That’s it? Is that that nub of the matter between the Federal Vision and its critics? Yes, that’s it. There are other issues, certainly, but they all flow, one way or another, out of this one. If you believe that Adam was “on his own” as he tried to navigate the difficult task of staying away from the tree in the middle of the Garden, then you are a critics of the Federal Vision. If you believe that Adam should have obeyed God by continuing to trust and rest in Him, and that striking out “on his own” is what got us into all this trouble, then in principle you are in sympathy with the Federal Vision.

Notice Wilson’s qualifiers here. He acknowledges that there are other issues besides this one, though he also says that they all flow from this one.

Aside from the Westminster Confession of Faith, chapter 7, which certainly seems to me to run quite counter to this understanding of the Garden, there are several exegetical points I wish to make here. Firstly, there does not seem to be an eschatology of the Garden in Wilson’s thought here. He views Adam’s position in the Garden as a “continuance in his fellowship with God.” There does not appear to be anything further that Adam could have expected. I wish to exegete 1 Corinthians 15 to show otherwise.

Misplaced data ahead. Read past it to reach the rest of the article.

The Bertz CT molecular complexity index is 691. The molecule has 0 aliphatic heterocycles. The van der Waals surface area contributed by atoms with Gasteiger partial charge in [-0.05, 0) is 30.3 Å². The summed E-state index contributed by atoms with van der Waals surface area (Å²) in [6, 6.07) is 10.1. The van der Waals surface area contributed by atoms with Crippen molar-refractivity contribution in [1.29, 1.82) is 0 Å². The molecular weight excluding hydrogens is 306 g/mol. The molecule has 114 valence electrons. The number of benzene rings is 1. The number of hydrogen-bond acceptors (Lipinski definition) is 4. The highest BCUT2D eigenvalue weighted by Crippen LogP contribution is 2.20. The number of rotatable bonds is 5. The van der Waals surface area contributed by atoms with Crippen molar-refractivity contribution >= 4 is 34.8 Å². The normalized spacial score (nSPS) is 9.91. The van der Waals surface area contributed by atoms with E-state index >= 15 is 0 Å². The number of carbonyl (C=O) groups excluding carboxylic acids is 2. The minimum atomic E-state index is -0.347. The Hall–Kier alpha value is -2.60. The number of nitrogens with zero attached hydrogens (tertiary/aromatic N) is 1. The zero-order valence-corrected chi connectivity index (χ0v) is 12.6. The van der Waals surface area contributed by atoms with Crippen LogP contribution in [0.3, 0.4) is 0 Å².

The scope of verses 12-44a is that of the post-Fall dead body of the believer in relation to Resurrection. It is related to Christ’s resurrection as harvest is related to first-fruits of the harvest (verse 23). The body of the post-Fall believer that dies is like a seed that dies when it is sown in the ground (verse 36). Paul continues on in this way, contrasting the dead body of the believer (post-Fall) with the resurrection body: perishable/imperishable; dishonor/glory; weakness/power, natural body/spiritual body. The contrast between natural/spiritual cannot refer to physical/non-physical, since Christ’s resurrection body is physical. Paul refers to a post-Fall fallen body as natural, and refers to the resurrected glorified body as (S)spiritual. One could say that instead of breathing air, we will, in our glorified bodies, breathe the Holy Spirit. πνευματικόν then refers to the Holy Spirit invested in that resurrected body.